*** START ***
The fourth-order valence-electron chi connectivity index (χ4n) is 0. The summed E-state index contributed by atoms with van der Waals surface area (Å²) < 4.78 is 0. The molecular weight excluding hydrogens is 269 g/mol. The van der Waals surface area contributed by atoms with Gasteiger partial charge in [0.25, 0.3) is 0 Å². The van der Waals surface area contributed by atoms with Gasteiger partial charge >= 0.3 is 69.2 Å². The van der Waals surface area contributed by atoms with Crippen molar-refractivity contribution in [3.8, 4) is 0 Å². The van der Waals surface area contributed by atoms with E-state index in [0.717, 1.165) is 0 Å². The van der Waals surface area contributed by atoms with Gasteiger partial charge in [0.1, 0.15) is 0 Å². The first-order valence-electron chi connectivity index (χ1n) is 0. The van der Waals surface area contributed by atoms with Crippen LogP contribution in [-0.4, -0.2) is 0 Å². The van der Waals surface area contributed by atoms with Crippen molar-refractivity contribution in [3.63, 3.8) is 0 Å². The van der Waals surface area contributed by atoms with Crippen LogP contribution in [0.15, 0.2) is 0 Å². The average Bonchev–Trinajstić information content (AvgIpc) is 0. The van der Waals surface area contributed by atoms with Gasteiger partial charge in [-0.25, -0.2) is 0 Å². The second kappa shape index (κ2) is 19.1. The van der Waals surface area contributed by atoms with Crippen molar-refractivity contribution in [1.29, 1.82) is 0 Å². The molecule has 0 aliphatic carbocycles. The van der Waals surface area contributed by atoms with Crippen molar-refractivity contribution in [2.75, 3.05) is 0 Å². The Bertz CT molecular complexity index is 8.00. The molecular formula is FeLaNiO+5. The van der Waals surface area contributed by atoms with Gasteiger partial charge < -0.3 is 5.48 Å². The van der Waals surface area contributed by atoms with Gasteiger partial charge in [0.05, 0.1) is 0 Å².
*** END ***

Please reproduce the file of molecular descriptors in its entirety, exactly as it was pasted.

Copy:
The fourth-order valence-electron chi connectivity index (χ4n) is 0. The summed E-state index contributed by atoms with van der Waals surface area (Å²) < 4.78 is 0. The molecular weight excluding hydrogens is 269 g/mol. The van der Waals surface area contributed by atoms with Gasteiger partial charge in [0.25, 0.3) is 0 Å². The van der Waals surface area contributed by atoms with Gasteiger partial charge >= 0.3 is 69.2 Å². The van der Waals surface area contributed by atoms with Crippen molar-refractivity contribution in [3.8, 4) is 0 Å². The van der Waals surface area contributed by atoms with E-state index in [0.717, 1.165) is 0 Å². The van der Waals surface area contributed by atoms with Gasteiger partial charge in [0.1, 0.15) is 0 Å². The first-order valence-electron chi connectivity index (χ1n) is 0. The van der Waals surface area contributed by atoms with Crippen LogP contribution in [-0.4, -0.2) is 0 Å². The van der Waals surface area contributed by atoms with Crippen molar-refractivity contribution in [3.63, 3.8) is 0 Å². The van der Waals surface area contributed by atoms with Crippen LogP contribution in [0.15, 0.2) is 0 Å². The average Bonchev–Trinajstić information content (AvgIpc) is 0. The van der Waals surface area contributed by atoms with Gasteiger partial charge in [-0.25, -0.2) is 0 Å². The second kappa shape index (κ2) is 19.1. The van der Waals surface area contributed by atoms with Crippen molar-refractivity contribution in [1.29, 1.82) is 0 Å². The molecule has 0 aliphatic carbocycles. The van der Waals surface area contributed by atoms with Crippen molar-refractivity contribution in [2.75, 3.05) is 0 Å². The Bertz CT molecular complexity index is 8.00. The molecular formula is FeLaNiO+5. The van der Waals surface area contributed by atoms with Gasteiger partial charge < -0.3 is 5.48 Å². The van der Waals surface area contributed by atoms with Gasteiger partial charge in [0.05, 0.1) is 0 Å².